At ages 22 and 25, respectively, Holley Hood and Hayden Straus beam with the enthusiasm of a young couple embarking on something big. Even they seem to struggle with grasping just how big. After serving as managers in the Jersey Mike’s sandwich chain, they are visiting the sub specialist’s headquarters on a Thursday morning, the VIP guests of CEO Peter Cancro, for an orientation on the support services available to the operation’s 450 franchisees. It’s a group Hood and Straus are about to join because Cancro has decided to give them a restaurant.
Indeed, the brand’s principal owner and lone chief in its 45-year history plans to similarly set up 24 more managers from the system in 2020 as new owners. “We hope to get the number up to 100 a year,” Cancro explains during a rare interview in Jersey Mike’s Jersey Shore offices, smack-dab in the middle of Bruce Springsteen country. “We handle the books, we teach and train, we handle everything.”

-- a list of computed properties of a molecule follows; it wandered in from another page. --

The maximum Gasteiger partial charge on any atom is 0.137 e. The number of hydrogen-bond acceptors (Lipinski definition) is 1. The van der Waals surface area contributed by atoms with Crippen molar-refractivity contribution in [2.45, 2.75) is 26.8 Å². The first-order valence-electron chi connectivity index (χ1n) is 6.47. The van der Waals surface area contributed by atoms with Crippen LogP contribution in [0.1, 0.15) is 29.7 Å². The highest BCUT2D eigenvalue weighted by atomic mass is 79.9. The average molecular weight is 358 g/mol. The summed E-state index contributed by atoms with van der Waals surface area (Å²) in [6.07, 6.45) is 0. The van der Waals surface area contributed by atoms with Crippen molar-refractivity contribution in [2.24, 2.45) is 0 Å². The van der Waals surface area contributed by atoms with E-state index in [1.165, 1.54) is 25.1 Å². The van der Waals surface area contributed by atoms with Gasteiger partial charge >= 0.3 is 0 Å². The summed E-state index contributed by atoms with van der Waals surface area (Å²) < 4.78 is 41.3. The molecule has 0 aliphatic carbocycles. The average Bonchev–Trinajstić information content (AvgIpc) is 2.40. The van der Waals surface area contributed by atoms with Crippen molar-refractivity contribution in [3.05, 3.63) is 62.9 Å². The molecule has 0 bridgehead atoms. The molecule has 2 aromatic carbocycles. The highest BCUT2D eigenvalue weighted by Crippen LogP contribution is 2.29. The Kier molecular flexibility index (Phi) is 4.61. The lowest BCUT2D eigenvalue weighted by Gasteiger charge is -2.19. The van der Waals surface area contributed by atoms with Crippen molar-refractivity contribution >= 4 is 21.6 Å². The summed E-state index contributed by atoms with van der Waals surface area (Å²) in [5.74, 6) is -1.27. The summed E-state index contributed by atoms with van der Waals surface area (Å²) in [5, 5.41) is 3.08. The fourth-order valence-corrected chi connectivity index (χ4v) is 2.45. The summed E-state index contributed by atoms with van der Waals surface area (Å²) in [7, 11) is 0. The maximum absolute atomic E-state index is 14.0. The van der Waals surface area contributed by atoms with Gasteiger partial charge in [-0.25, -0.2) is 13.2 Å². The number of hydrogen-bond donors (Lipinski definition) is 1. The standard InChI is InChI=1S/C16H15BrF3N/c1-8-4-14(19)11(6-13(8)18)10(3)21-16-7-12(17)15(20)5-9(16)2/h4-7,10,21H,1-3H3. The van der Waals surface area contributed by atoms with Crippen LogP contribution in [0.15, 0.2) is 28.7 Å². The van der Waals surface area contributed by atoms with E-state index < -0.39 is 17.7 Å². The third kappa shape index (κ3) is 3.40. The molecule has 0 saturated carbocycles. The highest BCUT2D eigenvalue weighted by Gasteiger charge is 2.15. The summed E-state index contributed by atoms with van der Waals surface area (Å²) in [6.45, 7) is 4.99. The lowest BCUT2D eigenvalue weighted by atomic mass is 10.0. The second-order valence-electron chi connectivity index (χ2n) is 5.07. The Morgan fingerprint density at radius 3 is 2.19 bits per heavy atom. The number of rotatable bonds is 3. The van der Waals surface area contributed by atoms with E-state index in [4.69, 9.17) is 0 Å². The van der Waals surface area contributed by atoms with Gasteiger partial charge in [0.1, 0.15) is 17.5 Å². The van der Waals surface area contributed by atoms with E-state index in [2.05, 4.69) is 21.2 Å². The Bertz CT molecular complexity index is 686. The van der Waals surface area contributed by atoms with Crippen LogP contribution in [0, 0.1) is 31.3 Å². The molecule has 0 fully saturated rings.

That includes co-signing the lease and loan agreements for the new stores, which cost about $375,000 to build. Cancro even plans to drive with Hood and Straus around Wisconsin so they can find a location where the couple intends to live. “I’m pretty good at finding sites,” Cancro says, without acknowledging the understatement. Jersey Mike’s currently stands at about 1,700 locations and is expanding at a rate of over 10% a year. The home office expects systemwide sales to top $2 billion with unit No. 2,000.
By that time, Jersey Mike’s might well be enjoying the benefits from a $150 million investment in franchisees’ stores. The franchisor intends to spend $75,000 on each of its field partners’ units for a renovation that includes new technology, an updated look and a lightly tweaked menu. The franchisees pay nothing.